He showed up at our door yesterday afternoon to fix the refrigerator.
(What do you get when a professor and a minister have a broken refrigerator? Answer: An appliance repairman.)
The first words out of his mouth signaled he was Russian.
Maybe I should have guessed what was coming when I asked in my now slow Russian (residual stammerings from four years in college and a summer at Middlebury) whether he liked Putin. (I know they advise not to talk politics in polite company and at the dinner table, but to my knowledge the rule book makes no stipulations for refrigerator repairmen from foreign countries.)
“Yes,” he had answered in reply with a wry smile.
It turns out he had come to this country three years ago on vacation and succeeded in getting hitched, gesturing to the ring on his left fourth finger as he waded with his other hand through bags of frozen peas, popsicles and scattered coffee grinds to the back of the freezer.
By this time he had found the problem: the line at the back had frozen, blocking cold air from entering the main fridge compartment and ruining a couple gallons of milk before their expiration date. The solution? A ten minute exercise in defrosting.
The price was a different matter. A whopping $174. This was calmly relayed to me after the procedure had taken place.
“What?! That’s awfully expensive,” I demurred, remembering that two years ago when the same thing happened to our fridge, the service man had charged us $15 for the same procedure. “I’m sorry, but I just can’t pay that.”
“I’ll give you a 20% discount then.” Then, seeing that the look of shock on my face had yet to dissolve into one of resignation about the fact that my wallet was about to walk off, “Okay, how about you pay $85 just for labor? That is the cost of one hour of my labor.”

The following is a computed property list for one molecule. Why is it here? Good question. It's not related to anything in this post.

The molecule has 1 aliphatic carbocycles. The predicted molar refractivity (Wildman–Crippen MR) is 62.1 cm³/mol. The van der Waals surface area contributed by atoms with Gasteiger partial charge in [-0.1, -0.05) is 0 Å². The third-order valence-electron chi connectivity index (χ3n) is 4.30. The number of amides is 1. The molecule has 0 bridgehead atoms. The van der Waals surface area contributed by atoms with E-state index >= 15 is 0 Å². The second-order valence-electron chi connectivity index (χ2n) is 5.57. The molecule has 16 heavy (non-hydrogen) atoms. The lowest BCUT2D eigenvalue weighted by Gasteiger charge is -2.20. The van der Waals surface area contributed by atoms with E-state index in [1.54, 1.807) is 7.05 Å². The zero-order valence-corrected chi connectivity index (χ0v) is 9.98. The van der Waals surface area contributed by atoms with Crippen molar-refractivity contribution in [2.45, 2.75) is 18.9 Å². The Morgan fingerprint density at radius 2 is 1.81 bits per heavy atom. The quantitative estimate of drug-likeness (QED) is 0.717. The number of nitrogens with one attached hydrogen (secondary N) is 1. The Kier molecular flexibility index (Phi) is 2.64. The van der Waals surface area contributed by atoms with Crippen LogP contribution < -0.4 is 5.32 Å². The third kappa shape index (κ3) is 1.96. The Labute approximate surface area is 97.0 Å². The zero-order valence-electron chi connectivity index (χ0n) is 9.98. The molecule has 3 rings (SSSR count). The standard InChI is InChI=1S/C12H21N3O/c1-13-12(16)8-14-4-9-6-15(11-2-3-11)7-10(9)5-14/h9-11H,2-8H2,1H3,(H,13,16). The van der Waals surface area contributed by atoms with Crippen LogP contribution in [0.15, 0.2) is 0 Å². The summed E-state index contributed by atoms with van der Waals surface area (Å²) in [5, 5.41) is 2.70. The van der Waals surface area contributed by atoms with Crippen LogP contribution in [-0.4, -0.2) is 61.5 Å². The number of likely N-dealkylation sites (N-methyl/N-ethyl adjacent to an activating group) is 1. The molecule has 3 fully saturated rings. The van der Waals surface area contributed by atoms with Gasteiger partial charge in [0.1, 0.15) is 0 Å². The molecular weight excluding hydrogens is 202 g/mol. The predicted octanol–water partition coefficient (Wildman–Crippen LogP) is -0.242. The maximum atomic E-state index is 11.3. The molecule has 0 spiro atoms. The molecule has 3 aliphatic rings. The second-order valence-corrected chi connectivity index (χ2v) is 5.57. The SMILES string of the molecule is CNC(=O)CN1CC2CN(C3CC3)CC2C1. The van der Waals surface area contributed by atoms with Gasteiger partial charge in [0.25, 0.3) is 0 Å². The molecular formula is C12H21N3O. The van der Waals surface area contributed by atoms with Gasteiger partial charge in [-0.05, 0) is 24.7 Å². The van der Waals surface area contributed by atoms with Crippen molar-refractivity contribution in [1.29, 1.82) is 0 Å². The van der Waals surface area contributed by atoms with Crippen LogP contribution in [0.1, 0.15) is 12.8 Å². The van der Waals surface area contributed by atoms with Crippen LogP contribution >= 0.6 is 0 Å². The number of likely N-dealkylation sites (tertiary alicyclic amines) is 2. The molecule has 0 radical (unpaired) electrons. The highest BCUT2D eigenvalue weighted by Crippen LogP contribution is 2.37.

“That’s still too much,” I protested. “You were here for maybe 15 minutes tops!”
“But I drove 40 minutes to get here, and then I had to take all the stuff out of your freezer.” (Correction: I had had to take out all the stuff from the freezer.).
“Okay, then…how much do you want to pay then?,” he asked. The tone and content of the question took me back to the souvenir vendors on Gorky Street in Moscow selling matriushka dolls to naive tourists: they meant, “let’s bargain.”)
“I don’t want to shortchange you,” I said, “but at tops I can really only pay you $60.”
“Okay,” he said, acquiescing.
I wrote the check to Putin’s fan- “Kevin” is his name, not, I’m pretty sure, your everyday, run-of-the-mill Russian nomenclature- and he was soon off, looking even a bit self-satisfied at the “generosity” he had shown. He had left me with a receipt that showed a 111% discount.
The exchange reinforced a lesson that in recent years I’ve been learning about human nature, which is this: we human beings, most of us “saints and sinners” at least, are all fundamentally the same at our core. We’re good at telling ourselves all sorts of lies to justify ourselves. We’re good at using others and even calling ourselves “good.” When we feel we’re being treated unfairly (as I did in this exchange) we’re quick to say so, too.
Churches aren’t any different when it comes to these things. When an ego or job security or one’s very livelihood are on the line, we will usually do what it takes to get our “fair” share or to justify ourselves with all sorts of self-inflated claims about our intentions. Maybe this realization is why I have become so cynical and jaded about the church and about human nature in general. I’ve seen and experienced it up close. Maybe you have, too.
Does this mean that we are simply to give up on the church? Does this mean that the church no longer really matters, because so much of the time it totally fails to be what God intended it to be, anyway? I don’t think so. For more on why I don’t think so, come back again tomorrow.